construe

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construe

v. to determine the meaning of the words of a written document, statute or legal decision, based upon rules of legal interpretation as well as normal meanings.

References in periodicals archive ?
Mr Chaudhry said that as a democratic worker and parliamentarian he always ventured to uphold the Constitution, adding that the apex court being the custodian of the fundamental rights was a symbol of utmost respect for him and he firmly believed that he had never intentionally or unintentionally committed any action which might be construed as contempt of this court.
Of course, a very similar line drawing occurs in the context of litigating patent validity, in which claim elements, construed as a matter of law, are compared to prior art to determine whether the prior art teaches or "anticipates" the claim element as a question of fact.
Because here the Convention, an implemented treaty, rather than the Convention Act, supersedes state law, the [MFA's] provision that 'no Act of Congress' shall be construed to supersede state law regulating the business of insurance is inapplicable." [725]
Both the IRS and the courts have defined income as broadly as possible; exclusions are narrowly construed and have generally been limited to those specified in the Internal Revenue Code.
"Order Words Passwords" could be construed as being critical of media consumerism through artistic irony.
The federal law does have language stating, "Nothing in this Act shall be construed to ...
State power, by contrast, must be narrowly construed and strictly limited.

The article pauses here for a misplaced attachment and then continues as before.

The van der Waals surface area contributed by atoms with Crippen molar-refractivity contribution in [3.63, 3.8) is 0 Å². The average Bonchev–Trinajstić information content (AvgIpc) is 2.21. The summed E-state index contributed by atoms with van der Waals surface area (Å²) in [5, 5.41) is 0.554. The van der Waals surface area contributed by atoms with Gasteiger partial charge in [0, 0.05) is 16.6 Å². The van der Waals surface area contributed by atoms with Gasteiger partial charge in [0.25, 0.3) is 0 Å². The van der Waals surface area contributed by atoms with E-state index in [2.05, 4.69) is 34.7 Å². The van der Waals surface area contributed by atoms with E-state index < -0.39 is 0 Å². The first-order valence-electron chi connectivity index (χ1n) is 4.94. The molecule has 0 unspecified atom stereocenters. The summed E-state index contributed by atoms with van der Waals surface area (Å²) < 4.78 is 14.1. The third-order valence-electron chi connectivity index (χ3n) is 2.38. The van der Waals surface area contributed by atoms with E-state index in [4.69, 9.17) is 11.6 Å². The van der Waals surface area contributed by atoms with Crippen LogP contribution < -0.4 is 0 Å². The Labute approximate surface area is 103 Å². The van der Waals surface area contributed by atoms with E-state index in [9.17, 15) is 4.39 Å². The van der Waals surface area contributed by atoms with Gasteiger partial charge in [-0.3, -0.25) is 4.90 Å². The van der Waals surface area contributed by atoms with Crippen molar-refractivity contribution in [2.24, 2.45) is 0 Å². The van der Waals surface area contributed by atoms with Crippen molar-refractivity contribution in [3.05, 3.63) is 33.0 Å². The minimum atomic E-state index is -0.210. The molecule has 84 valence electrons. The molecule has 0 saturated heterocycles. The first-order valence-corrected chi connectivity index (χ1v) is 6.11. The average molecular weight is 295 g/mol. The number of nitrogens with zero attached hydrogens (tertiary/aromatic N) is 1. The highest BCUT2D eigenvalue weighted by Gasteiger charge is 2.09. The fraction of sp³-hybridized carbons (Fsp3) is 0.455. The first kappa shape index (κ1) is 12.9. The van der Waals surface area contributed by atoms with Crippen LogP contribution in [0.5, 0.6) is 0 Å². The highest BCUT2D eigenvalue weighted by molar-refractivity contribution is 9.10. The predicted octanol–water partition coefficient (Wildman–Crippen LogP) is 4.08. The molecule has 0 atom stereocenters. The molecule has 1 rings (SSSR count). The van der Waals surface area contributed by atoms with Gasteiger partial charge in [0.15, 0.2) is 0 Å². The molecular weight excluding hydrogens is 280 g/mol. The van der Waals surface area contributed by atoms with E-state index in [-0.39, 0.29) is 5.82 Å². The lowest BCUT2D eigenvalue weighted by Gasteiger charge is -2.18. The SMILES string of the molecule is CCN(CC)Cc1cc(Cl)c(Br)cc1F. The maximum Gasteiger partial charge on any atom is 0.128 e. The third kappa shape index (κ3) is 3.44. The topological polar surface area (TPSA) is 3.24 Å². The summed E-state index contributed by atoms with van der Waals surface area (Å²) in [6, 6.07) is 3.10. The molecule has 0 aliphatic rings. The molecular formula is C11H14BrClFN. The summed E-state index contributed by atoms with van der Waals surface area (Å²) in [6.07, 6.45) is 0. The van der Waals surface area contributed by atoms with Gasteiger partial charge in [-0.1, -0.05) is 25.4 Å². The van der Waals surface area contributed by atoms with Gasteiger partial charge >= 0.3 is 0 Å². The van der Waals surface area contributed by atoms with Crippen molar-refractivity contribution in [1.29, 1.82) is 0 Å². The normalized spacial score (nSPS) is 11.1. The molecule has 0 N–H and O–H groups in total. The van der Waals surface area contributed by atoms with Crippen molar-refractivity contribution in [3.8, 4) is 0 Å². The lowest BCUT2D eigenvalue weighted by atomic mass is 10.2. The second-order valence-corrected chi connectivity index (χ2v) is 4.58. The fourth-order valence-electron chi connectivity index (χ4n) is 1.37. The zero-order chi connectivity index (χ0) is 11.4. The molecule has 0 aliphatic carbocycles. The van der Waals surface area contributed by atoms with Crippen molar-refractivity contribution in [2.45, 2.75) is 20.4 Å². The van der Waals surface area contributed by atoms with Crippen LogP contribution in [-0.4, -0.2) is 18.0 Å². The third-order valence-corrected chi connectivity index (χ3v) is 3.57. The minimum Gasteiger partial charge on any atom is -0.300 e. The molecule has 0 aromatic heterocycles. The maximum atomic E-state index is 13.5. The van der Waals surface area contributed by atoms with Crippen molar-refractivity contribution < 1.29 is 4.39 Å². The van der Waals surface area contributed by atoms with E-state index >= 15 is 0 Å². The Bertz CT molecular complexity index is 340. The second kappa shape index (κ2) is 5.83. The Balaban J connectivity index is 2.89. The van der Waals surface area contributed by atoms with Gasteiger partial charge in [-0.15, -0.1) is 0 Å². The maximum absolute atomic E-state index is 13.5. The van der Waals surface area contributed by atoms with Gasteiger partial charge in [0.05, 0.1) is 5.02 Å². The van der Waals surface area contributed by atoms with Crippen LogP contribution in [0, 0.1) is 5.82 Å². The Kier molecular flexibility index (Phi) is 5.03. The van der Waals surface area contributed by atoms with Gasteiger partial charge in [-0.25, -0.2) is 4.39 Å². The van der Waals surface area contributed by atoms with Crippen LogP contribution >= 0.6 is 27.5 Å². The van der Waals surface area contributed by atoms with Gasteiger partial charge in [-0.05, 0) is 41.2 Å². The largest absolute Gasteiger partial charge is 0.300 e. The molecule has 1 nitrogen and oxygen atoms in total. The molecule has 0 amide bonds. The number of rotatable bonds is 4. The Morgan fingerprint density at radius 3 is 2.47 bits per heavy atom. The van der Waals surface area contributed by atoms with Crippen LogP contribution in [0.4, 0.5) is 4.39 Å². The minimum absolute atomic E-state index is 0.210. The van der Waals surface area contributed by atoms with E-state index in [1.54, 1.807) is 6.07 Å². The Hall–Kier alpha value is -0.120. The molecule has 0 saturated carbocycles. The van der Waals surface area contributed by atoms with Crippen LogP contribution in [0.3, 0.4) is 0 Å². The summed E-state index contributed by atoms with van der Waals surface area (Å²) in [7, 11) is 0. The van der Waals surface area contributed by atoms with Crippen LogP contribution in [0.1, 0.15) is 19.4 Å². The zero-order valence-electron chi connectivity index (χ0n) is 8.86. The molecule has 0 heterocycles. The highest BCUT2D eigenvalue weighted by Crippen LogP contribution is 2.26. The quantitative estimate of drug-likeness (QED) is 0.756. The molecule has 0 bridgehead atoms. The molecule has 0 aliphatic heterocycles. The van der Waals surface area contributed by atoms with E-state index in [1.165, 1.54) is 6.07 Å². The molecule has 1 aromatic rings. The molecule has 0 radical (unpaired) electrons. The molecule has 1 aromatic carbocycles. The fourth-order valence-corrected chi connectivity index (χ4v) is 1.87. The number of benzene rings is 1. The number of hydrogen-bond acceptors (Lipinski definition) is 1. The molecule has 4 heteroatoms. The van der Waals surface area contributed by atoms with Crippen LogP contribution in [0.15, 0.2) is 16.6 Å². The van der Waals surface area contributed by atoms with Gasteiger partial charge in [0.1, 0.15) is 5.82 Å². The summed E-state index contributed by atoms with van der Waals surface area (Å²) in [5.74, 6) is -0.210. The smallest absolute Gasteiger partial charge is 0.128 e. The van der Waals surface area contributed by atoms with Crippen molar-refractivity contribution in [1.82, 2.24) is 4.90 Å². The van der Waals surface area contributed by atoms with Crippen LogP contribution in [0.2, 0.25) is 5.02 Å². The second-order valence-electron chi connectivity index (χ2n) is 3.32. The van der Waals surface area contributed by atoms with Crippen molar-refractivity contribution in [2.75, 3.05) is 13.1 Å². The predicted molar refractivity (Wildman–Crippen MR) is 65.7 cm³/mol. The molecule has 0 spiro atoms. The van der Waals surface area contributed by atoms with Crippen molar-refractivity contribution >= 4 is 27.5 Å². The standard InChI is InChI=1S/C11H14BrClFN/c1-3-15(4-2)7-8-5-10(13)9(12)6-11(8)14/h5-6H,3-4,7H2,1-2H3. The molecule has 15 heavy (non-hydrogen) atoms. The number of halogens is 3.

The closing letter to the parties also pointed out that the FTC's closing of the probe should not be "construed as a determination that a violation may not have occurred, just as the pendency of an investigation should not be construed as a determination that a violation has occurred."
Interpreted broadly, the standard could be construed to cover pharmacists who refuse to dispense birth-control pills.
In other words, the government's thinking--with which we agree--is that for purposes of Circular 230 "employer" is to be construed broadly to include entities beyond the employee's W-2 employer and even beyond the affiliated group of corporations of which the employee's W-2 employer is a part.
Personal services might be construed narrowly, as in the context of a specialized service performed by an individual for the personal benefit of another, such as the services of a doctor or a lawyer, or in the context of professional services, such as those listed in Sec.
That should not be construed, however, as giving Greenspan a backhanded voice in the details of the Administration's economic planning.